Areas of Deficiency in Access to Nature

Many parts of London are blessed with fine green spaces, which support a wealth of wildlife. However, this is by no means the case across the whole of the capital. A systematic method has been developed of identifying those parts of London where people do not enjoy good access to green spaces with significant wildlife value. These areas are called areas of deficiency (AoD) in access to nature.

DEFINITION: Areas where people have to walk more than one kilometre to reach an accessible wildlife Site of Metropolitan or Borough Importance

GiGL are responsible for updating and maintaining information regarding AoD in access to nature, alongside management of Sites of Importance for Nature Conservation (SINC) data.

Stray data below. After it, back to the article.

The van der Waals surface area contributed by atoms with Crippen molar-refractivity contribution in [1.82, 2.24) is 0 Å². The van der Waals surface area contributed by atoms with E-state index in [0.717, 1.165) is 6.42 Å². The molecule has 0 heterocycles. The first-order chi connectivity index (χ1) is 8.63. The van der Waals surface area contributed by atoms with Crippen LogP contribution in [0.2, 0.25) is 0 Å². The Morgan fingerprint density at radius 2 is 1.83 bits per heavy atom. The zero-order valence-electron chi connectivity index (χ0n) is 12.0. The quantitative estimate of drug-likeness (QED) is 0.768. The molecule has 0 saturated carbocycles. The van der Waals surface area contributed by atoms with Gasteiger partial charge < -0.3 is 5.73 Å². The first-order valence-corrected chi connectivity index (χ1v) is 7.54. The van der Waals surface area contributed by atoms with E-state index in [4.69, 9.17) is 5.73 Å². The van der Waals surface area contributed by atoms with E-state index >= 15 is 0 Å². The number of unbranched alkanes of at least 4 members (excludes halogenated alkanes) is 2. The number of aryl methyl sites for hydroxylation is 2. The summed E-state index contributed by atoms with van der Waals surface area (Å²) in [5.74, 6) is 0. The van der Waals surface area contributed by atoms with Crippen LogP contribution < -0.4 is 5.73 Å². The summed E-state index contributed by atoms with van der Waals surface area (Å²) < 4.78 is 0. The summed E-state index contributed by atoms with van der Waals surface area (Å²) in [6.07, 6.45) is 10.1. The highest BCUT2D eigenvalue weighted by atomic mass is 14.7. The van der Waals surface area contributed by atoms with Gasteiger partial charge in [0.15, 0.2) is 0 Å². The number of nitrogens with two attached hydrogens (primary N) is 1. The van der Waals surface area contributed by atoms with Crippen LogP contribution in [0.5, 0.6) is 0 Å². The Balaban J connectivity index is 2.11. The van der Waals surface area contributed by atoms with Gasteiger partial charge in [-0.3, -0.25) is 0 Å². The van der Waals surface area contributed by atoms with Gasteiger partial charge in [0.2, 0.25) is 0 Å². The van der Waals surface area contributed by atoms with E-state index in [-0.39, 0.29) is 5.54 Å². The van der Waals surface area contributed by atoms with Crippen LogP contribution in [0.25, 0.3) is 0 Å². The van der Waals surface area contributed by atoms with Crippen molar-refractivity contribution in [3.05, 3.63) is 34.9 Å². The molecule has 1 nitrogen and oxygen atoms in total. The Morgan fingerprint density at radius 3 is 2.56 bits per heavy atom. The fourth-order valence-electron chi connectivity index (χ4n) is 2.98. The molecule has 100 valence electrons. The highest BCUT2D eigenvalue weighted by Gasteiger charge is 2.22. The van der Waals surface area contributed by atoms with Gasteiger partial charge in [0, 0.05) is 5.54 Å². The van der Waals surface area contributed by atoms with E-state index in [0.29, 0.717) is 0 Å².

Example of Areas of Deficiency around a SINC

Example of a map of areas of deficiency in access to nature

A Knowles Knows GiGLer article provides more information  about the AoD definition and process, whilst the history of the dataset is explained here.


Prior to 2007 AoD was calculated by desk-top and field surveys. Due to resource changes and technological advances, the method of modelling AoD has been automated, in collaboration with the GLA and representatives of the London Boroughs Biodiversity Forum.

There are a number of default criteria used in defining the SINCs that alleviate AoD. These can be found in the following document: G020SINCAoD.

SINCs are designated by the London Boroughs. Every time SINCs are reviewed, any changes should be notified to GiGL. This includes letting us know when any changes affect the alleviation of AoD.

NB Areas of Deficiency in Access to Public Open Space are a separate designation.